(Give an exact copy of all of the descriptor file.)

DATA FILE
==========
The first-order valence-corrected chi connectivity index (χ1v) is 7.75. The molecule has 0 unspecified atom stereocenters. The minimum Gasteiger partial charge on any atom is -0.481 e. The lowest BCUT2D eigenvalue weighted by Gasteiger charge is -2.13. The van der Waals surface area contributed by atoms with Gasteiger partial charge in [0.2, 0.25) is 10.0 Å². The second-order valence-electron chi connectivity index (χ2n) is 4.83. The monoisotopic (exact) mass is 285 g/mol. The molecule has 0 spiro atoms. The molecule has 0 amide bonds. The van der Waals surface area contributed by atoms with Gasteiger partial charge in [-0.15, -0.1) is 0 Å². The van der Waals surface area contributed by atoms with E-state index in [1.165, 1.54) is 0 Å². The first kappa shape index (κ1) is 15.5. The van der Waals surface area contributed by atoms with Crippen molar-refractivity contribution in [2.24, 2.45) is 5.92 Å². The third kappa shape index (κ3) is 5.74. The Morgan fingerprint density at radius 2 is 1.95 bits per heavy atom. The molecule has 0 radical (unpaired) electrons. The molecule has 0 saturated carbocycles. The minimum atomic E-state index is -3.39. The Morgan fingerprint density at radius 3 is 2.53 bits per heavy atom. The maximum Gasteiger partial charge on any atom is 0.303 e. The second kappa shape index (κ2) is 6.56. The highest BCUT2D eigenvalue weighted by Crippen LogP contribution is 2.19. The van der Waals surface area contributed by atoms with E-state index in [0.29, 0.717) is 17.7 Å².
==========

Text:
The first-order valence-corrected chi connectivity index (χ1v) is 7.75. The molecule has 0 unspecified atom stereocenters. The minimum Gasteiger partial charge on any atom is -0.481 e. The lowest BCUT2D eigenvalue weighted by Gasteiger charge is -2.13. The van der Waals surface area contributed by atoms with Gasteiger partial charge in [0.2, 0.25) is 10.0 Å². The second-order valence-electron chi connectivity index (χ2n) is 4.83. The monoisotopic (exact) mass is 285 g/mol. The molecule has 0 spiro atoms. The molecule has 0 amide bonds. The van der Waals surface area contributed by atoms with Gasteiger partial charge in [-0.15, -0.1) is 0 Å². The van der Waals surface area contributed by atoms with E-state index in [1.165, 1.54) is 0 Å². The first kappa shape index (κ1) is 15.5. The van der Waals surface area contributed by atoms with Crippen molar-refractivity contribution in [2.24, 2.45) is 5.92 Å². The third kappa shape index (κ3) is 5.74. The Morgan fingerprint density at radius 2 is 1.95 bits per heavy atom. The molecule has 0 radical (unpaired) electrons. The molecule has 0 saturated carbocycles. The minimum atomic E-state index is -3.39. The Morgan fingerprint density at radius 3 is 2.53 bits per heavy atom. The maximum Gasteiger partial charge on any atom is 0.303 e. The second kappa shape index (κ2) is 6.56. The highest BCUT2D eigenvalue weighted by Crippen LogP contribution is 2.19. The van der Waals surface area contributed by atoms with E-state index in [0.29, 0.717) is 17.7 Å².